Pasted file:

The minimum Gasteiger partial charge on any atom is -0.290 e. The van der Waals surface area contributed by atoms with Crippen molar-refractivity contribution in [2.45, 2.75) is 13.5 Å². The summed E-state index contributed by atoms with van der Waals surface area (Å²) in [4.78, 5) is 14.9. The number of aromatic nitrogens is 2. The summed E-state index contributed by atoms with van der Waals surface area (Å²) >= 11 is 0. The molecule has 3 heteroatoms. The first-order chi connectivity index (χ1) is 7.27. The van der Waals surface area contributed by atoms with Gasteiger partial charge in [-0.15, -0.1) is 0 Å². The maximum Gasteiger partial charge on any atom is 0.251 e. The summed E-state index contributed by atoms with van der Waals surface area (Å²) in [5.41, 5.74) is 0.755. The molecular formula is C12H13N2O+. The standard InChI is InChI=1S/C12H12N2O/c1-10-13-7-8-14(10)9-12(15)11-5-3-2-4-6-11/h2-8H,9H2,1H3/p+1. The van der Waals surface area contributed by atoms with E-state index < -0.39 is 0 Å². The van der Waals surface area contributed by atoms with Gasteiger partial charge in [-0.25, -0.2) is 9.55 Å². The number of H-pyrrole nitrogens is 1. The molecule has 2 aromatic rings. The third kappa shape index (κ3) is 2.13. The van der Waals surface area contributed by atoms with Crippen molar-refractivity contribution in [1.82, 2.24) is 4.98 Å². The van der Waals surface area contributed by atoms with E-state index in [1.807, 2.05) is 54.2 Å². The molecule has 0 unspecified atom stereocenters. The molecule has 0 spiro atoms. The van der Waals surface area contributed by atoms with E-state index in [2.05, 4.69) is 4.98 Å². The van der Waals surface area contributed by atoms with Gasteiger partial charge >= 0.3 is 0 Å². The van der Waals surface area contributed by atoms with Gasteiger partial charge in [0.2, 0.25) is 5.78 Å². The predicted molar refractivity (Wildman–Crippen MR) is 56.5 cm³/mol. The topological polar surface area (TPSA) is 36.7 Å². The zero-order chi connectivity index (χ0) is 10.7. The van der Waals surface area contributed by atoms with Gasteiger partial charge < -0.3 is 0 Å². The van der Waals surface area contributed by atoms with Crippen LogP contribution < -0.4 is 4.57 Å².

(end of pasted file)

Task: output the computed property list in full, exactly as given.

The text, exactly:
The minimum Gasteiger partial charge on any atom is -0.290 e. The van der Waals surface area contributed by atoms with Crippen molar-refractivity contribution in [2.45, 2.75) is 13.5 Å². The summed E-state index contributed by atoms with van der Waals surface area (Å²) in [4.78, 5) is 14.9. The number of aromatic nitrogens is 2. The summed E-state index contributed by atoms with van der Waals surface area (Å²) >= 11 is 0. The molecule has 3 heteroatoms. The first-order chi connectivity index (χ1) is 7.27. The van der Waals surface area contributed by atoms with Gasteiger partial charge in [-0.15, -0.1) is 0 Å². The maximum Gasteiger partial charge on any atom is 0.251 e. The summed E-state index contributed by atoms with van der Waals surface area (Å²) in [5.41, 5.74) is 0.755. The molecular formula is C12H13N2O+. The standard InChI is InChI=1S/C12H12N2O/c1-10-13-7-8-14(10)9-12(15)11-5-3-2-4-6-11/h2-8H,9H2,1H3/p+1. The van der Waals surface area contributed by atoms with E-state index < -0.39 is 0 Å². The van der Waals surface area contributed by atoms with Gasteiger partial charge in [-0.25, -0.2) is 9.55 Å². The number of H-pyrrole nitrogens is 1. The molecule has 2 aromatic rings. The third kappa shape index (κ3) is 2.13. The van der Waals surface area contributed by atoms with Crippen molar-refractivity contribution in [1.82, 2.24) is 4.98 Å². The van der Waals surface area contributed by atoms with E-state index in [1.807, 2.05) is 54.2 Å². The molecule has 0 unspecified atom stereocenters. The molecule has 0 spiro atoms. The van der Waals surface area contributed by atoms with E-state index in [2.05, 4.69) is 4.98 Å². The van der Waals surface area contributed by atoms with Gasteiger partial charge >= 0.3 is 0 Å². The van der Waals surface area contributed by atoms with Gasteiger partial charge in [0.2, 0.25) is 5.78 Å². The predicted molar refractivity (Wildman–Crippen MR) is 56.5 cm³/mol. The topological polar surface area (TPSA) is 36.7 Å². The zero-order chi connectivity index (χ0) is 10.7. The van der Waals surface area contributed by atoms with Gasteiger partial charge < -0.3 is 0 Å². The van der Waals surface area contributed by atoms with Crippen LogP contribution < -0.4 is 4.57 Å².